The "Cleveland Superbomb" blasted portions of the Midwest with severe blizzard conditions, particularly in Michigan, Indiana and Ohio. The term "Superbomb" refers to the extremely low pressure (958 mb) this storm had as it passed near Cleveland, Ohio. A pressure this low is more typically seen in a hurricane.
Blog: Mike Bettes remembers the storm
Highways were clogged with stranded motorists and doctors and emergency personnel were forced to use skis and snowmobiles. The Indiana governor sent tanks onto I-65 to remove stranded trucks. In Ohio, the National Guard was called in to assist with the worst travel disruption ever seen in the state.
Snow totals of 1 to 3 feet were common throughout the region.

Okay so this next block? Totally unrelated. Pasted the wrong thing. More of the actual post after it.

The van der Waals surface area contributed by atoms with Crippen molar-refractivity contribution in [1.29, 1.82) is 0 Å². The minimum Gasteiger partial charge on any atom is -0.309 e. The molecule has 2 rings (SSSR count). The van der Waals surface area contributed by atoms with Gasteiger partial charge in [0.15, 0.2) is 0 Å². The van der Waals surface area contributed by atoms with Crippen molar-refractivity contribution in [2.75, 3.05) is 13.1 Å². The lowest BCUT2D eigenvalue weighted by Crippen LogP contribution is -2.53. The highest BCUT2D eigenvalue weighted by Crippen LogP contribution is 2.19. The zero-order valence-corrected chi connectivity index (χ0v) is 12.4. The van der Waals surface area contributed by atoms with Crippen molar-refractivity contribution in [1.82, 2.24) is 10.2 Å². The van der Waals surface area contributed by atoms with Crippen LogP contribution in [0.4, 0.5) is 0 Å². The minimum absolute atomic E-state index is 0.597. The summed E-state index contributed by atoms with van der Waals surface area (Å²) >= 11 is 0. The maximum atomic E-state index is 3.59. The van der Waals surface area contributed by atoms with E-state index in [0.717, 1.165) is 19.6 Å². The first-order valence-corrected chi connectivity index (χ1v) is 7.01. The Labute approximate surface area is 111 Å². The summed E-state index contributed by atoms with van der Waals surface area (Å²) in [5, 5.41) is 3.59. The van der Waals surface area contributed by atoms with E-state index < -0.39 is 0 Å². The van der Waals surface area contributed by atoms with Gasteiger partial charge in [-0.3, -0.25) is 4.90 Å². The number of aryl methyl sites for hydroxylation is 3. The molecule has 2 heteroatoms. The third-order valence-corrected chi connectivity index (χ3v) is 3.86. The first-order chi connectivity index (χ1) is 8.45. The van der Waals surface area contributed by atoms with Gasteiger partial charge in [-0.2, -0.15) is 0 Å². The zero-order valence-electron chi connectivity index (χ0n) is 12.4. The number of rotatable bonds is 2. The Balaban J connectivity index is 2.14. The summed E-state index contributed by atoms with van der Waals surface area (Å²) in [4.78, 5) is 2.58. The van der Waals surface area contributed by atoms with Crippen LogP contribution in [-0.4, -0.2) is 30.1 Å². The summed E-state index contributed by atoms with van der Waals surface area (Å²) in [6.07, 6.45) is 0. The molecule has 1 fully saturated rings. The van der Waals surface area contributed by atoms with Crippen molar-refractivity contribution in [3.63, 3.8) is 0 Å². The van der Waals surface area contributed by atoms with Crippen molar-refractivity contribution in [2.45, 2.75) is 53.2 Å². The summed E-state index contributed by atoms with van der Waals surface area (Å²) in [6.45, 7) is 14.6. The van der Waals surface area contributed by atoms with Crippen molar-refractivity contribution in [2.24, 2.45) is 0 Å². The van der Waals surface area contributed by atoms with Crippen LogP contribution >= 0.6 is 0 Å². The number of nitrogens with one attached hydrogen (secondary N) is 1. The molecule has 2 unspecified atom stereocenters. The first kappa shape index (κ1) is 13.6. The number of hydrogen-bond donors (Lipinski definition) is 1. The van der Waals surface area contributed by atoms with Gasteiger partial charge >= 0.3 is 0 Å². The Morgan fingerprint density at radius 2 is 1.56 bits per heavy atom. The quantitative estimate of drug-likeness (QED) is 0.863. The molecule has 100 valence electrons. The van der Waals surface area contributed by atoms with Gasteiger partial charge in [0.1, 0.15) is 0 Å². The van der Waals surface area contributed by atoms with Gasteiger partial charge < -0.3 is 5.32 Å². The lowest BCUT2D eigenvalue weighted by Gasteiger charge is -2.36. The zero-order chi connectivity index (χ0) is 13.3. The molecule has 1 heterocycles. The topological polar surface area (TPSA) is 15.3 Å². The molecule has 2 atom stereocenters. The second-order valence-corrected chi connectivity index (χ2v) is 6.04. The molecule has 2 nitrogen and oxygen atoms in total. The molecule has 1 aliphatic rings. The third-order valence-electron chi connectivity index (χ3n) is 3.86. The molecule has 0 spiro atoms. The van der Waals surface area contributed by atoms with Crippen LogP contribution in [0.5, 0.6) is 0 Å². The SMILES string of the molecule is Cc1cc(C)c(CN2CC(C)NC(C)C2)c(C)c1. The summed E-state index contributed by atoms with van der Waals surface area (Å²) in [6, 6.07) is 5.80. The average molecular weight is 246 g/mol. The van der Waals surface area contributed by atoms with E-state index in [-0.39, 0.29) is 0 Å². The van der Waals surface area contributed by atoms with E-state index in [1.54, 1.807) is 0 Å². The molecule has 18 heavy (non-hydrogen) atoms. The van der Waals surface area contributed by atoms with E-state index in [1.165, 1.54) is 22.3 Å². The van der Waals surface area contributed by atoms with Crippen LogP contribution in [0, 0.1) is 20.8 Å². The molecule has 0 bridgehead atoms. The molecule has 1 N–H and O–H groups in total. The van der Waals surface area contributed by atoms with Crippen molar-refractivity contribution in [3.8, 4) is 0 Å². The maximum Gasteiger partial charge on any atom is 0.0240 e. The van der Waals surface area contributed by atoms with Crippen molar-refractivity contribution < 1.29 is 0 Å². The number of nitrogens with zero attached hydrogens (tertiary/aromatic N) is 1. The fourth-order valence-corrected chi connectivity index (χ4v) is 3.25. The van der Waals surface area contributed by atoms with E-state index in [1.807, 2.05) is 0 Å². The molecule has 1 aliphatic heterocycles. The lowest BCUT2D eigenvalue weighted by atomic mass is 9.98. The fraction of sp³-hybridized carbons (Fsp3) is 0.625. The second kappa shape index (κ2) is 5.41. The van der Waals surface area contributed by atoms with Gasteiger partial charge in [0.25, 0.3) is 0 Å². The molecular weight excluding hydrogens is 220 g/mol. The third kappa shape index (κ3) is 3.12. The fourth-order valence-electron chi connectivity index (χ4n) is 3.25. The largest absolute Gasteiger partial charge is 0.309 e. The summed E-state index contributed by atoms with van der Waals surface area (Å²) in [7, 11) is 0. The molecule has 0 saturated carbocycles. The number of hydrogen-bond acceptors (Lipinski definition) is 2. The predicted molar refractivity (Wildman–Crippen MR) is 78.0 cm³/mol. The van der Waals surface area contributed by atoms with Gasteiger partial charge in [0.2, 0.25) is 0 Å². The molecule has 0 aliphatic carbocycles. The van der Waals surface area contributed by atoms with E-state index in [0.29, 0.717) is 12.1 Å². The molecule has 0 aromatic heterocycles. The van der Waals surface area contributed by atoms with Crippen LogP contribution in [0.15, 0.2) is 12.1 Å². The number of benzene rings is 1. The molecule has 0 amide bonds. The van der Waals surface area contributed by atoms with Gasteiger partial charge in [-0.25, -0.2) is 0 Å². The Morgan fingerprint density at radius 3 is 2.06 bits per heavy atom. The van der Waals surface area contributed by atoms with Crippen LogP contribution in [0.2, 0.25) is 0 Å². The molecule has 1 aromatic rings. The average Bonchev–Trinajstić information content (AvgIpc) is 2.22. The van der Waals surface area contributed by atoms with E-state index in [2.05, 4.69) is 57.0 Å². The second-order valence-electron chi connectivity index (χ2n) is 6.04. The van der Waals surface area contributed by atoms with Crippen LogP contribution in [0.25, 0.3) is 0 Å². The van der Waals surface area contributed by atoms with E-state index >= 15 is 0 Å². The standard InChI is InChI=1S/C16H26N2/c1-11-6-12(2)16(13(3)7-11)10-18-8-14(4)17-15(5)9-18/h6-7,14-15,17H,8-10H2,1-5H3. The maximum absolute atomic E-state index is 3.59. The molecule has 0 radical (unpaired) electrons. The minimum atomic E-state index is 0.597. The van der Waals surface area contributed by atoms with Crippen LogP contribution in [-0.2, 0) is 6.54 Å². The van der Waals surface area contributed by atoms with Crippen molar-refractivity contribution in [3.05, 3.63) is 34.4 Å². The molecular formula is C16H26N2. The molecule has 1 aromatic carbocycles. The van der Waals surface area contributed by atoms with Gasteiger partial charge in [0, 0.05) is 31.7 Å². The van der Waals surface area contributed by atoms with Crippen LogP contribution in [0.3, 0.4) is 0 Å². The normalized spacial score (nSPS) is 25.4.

Wind gusts approached an amazing 100 mph in Ohio, which caused drifts to pile as high as 25 feet.
The enormous drifts buried cars and even houses while making railways and roadways impassable.
In Ohio, I-75 was shutdown for 3 days and a portion of I-475 near Toledo was closed for 6 days. The entire Ohio turnpike was closed for the first time in history. National Guard helicopters flew 2,700 missions across the state to rescue stranded motorists.
Widespread wind damage was reported across Ohio. Thousands of trees and miles of utility lines were blown down.
Around 100,000 vehicles were abandoned in Michigan alone, mostly in the southeast part of the state.
In Indianapolis, Ind., visibilities remained below 1/4 mile for 25 hours!
The combination of strong winds and a bitter cold air mass sent wind chills to near -50 degrees. Continued cold and strong winds after the snowfall ended hampered recovery operations.
Around 70 deaths are related to the blizzard.
[link to www.weather.com